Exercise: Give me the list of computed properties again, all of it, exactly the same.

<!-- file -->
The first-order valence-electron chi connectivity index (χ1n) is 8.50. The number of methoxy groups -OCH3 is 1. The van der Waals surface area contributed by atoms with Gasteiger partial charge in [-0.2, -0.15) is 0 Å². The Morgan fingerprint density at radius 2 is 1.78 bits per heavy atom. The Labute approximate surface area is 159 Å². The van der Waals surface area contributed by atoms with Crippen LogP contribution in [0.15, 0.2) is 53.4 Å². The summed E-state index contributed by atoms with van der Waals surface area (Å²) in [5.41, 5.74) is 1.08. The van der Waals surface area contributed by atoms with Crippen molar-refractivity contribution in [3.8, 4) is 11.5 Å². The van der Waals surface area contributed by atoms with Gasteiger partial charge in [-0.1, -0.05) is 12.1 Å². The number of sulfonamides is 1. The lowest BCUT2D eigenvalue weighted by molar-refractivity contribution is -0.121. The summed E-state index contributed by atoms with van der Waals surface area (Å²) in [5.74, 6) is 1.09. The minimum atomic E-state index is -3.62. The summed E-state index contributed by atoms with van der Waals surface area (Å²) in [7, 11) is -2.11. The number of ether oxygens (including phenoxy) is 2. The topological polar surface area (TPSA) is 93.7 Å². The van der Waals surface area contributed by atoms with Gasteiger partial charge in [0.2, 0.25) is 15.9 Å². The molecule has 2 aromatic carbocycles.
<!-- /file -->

The first-order valence-electron chi connectivity index (χ1n) is 8.50. The number of methoxy groups -OCH3 is 1. The van der Waals surface area contributed by atoms with Gasteiger partial charge in [-0.2, -0.15) is 0 Å². The Morgan fingerprint density at radius 2 is 1.78 bits per heavy atom. The Labute approximate surface area is 159 Å². The van der Waals surface area contributed by atoms with Crippen LogP contribution in [0.15, 0.2) is 53.4 Å². The summed E-state index contributed by atoms with van der Waals surface area (Å²) in [5.41, 5.74) is 1.08. The van der Waals surface area contributed by atoms with Crippen molar-refractivity contribution in [3.8, 4) is 11.5 Å². The van der Waals surface area contributed by atoms with Gasteiger partial charge in [-0.1, -0.05) is 12.1 Å². The number of sulfonamides is 1. The lowest BCUT2D eigenvalue weighted by molar-refractivity contribution is -0.121. The summed E-state index contributed by atoms with van der Waals surface area (Å²) in [5.74, 6) is 1.09. The minimum atomic E-state index is -3.62. The summed E-state index contributed by atoms with van der Waals surface area (Å²) in [7, 11) is -2.11. The number of ether oxygens (including phenoxy) is 2. The topological polar surface area (TPSA) is 93.7 Å². The van der Waals surface area contributed by atoms with Gasteiger partial charge in [0.2, 0.25) is 15.9 Å². The molecule has 2 aromatic carbocycles.